Stephen Morris reviews Cheltenham singer songwriter Juey
Regular readers of these pages (and I know they exist because I've met a couple of them) will be aware this writer takes some impressing when it comes to songs with roads and the weather featuring heavily as metaphors.
The trouble is, they are the default setting for aspiring singers and songwriters.
Not sure what to write? Ah, well Paul McCartney wrote that song once about a road being all long and winding and all that. Maybe it'll work again.
The nature as allegory, passage as parable motif is the second refuge of artists with nothing to say: the first being a dazzling wardrobe with which to distract audiences from the dismal lack of musical merit.
Except with Juey.
Cheltenham's Juey is a prolific, awe inspiring musical talent.
Okay, the natural world may creep into her songs (see 'Alone in Arizona', 'Runaway' and 'Holding on for You').
And there's a few allusions to horizons and journeys littered throughout her new album.
But these metaphors appear, less out of an unimaginative reliance on cliché, more the result of blood, sweat and tears of craftsmanship, artistry and no little life experience.
At its heart, album 'Ever Decreasing Circles' (there is, mysteriously, no reference to Richard Briers or Penelope Wilton in any of the 11 songs) is a record full of sadness.
'Early Learning' is the tragic tale of a girl who has to deal with a 'life on the brink', coming from a home of domestic abuse.
Elsewhere, 'A Different Side' is the bitter reflection on a relationship: "let down before my eyes, disbelief sets doubt aside".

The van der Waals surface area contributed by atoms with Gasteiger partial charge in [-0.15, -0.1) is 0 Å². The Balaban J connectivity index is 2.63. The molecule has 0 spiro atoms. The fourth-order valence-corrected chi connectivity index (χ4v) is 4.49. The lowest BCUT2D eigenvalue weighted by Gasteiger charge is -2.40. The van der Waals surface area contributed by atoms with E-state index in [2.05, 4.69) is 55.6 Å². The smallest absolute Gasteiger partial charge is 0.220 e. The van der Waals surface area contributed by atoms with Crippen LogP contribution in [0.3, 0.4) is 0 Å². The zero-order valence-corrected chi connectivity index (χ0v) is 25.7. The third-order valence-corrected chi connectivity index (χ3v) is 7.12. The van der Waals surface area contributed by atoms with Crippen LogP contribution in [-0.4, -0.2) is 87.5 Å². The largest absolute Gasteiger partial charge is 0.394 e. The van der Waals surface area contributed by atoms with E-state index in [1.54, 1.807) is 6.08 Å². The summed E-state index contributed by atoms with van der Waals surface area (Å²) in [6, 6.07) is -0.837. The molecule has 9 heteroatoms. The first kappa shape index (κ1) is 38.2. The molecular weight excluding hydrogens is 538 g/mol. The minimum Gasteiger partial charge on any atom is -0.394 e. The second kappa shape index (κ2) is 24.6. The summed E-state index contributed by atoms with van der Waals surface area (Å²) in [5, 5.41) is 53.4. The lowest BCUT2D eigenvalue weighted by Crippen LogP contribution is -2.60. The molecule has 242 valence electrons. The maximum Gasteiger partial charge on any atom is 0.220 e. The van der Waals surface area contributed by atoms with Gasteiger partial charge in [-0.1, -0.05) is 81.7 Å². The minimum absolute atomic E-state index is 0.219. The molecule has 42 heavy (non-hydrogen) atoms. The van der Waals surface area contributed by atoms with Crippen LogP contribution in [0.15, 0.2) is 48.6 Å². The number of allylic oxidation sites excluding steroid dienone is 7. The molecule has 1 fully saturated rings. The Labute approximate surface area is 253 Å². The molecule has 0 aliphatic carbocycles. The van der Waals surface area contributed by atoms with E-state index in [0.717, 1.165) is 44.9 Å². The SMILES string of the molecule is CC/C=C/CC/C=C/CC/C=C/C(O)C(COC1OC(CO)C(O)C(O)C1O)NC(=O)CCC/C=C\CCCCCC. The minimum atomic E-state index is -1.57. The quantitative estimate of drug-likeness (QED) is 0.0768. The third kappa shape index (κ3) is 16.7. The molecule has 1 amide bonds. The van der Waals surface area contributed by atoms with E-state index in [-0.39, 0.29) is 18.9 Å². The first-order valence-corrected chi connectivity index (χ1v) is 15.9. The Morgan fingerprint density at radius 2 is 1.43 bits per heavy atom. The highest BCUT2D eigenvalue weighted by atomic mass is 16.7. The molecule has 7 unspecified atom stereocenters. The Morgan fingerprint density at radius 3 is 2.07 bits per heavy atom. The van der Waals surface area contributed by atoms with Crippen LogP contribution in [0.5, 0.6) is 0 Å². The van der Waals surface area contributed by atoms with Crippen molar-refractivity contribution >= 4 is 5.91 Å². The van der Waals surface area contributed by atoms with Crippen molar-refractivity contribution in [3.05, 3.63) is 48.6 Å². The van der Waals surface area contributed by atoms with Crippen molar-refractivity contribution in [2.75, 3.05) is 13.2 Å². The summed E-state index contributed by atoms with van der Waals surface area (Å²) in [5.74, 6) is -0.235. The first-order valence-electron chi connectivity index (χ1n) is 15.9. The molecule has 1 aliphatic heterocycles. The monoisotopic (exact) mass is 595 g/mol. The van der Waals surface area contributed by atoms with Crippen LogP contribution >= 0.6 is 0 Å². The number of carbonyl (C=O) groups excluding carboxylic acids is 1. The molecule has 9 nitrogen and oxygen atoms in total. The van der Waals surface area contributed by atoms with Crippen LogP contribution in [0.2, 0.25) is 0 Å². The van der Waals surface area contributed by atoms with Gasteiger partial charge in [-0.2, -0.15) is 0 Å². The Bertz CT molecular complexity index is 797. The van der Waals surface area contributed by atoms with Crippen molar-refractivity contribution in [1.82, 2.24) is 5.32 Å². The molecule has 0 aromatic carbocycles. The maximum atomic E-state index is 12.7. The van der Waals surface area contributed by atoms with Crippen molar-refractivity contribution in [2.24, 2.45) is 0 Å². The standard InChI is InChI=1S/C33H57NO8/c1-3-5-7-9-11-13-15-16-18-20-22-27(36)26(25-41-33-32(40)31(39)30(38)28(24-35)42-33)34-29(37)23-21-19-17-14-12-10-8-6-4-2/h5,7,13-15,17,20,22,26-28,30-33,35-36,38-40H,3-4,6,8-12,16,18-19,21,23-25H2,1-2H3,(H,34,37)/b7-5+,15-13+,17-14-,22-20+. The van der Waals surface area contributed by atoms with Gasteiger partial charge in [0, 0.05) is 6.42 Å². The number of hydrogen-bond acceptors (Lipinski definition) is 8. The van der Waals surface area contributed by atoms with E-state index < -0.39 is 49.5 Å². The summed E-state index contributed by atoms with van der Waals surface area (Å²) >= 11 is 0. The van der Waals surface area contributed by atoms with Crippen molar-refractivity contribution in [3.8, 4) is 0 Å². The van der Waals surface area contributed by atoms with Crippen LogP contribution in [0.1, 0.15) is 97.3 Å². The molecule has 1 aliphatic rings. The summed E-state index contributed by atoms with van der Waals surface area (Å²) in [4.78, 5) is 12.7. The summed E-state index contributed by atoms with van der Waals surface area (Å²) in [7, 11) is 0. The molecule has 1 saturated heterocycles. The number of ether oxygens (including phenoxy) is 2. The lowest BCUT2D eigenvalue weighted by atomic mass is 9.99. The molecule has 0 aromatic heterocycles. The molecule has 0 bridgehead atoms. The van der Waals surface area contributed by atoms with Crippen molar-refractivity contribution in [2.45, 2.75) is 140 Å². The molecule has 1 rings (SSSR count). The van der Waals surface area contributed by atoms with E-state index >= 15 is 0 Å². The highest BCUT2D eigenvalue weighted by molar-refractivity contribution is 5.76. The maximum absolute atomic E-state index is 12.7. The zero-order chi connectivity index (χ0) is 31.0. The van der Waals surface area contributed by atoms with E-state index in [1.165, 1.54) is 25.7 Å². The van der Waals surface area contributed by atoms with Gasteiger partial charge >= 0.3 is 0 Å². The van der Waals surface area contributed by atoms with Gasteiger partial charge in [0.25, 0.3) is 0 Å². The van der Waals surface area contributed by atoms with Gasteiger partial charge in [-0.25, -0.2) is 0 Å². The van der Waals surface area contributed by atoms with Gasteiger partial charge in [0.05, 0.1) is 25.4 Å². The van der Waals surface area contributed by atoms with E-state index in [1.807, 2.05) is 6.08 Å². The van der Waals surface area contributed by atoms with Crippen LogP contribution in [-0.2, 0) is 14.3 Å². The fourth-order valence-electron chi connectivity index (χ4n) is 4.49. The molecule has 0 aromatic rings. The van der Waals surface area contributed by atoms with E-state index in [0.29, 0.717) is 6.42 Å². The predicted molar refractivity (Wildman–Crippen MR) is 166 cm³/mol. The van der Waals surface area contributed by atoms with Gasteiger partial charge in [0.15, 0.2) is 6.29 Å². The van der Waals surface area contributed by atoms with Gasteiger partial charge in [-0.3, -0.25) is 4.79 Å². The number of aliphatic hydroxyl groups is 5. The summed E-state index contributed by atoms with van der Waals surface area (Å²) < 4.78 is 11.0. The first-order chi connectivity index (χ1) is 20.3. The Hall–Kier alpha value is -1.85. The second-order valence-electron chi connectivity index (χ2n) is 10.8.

It's a disconcerting moment which forces the song's narrator to realise she's "seen a different side of me tonight/from seeing a different side of you tonight".
The simplicity of the language in these songs is part of the exquisite charm.
In the thumbnail sketch of a few well chosen words, Juey is able to conjure up whole worlds of pain and sadness.
'Serenity Song' forms a confessional moment in which Juey sings of the frustration of things being out of her control following a break up.
Meanwhile album finale 'Catch a Falling Knife' is the very definition of vulnerability, the tale of two lost souls having to deal with emotional baggage as they commence a relationship together ("I've too many scars, for my skin it is hardened").
Even the lighter sounding moments from the album come from a darker place.
'Gin' sounds like some hedonistic sing-a-long drinking song at first: an anthem to Mother's Ruin.
But the tribute to a drink "clear as water, good as gold", comes, once more, following immense sadness: "we used to start the day with a coffee and the news/well now it's gin o'clock and the window that I choose".
The medium with which Juey presents these poignant tales of woe is a mixture of bluegrass country and contemporary folk: both tried and tested methods of conveying an intense sadness.
Juey delivers her songs with intricately crafted self-accompaniments on the guitar and banjo.
Fans of Stressechoes will already be familiar with this immense talent, used to great effect on their recent album 'Goodnight, Impossible', reviewed elsewhere on these pages.
Despite the bleak content of the songs, they are remarkably easy to listen to.
And so we find ourselves lulled into a world of sadness, barely noticing the encroaching subtle shades of sadness.
Just as with her EP '…Before the Devil Catches Me', 'Ever Decreasing Circles' is a multi-textured record, a thing of profound beauty and deceptive simplicity.
It is impossible to remain immune to this album's charms.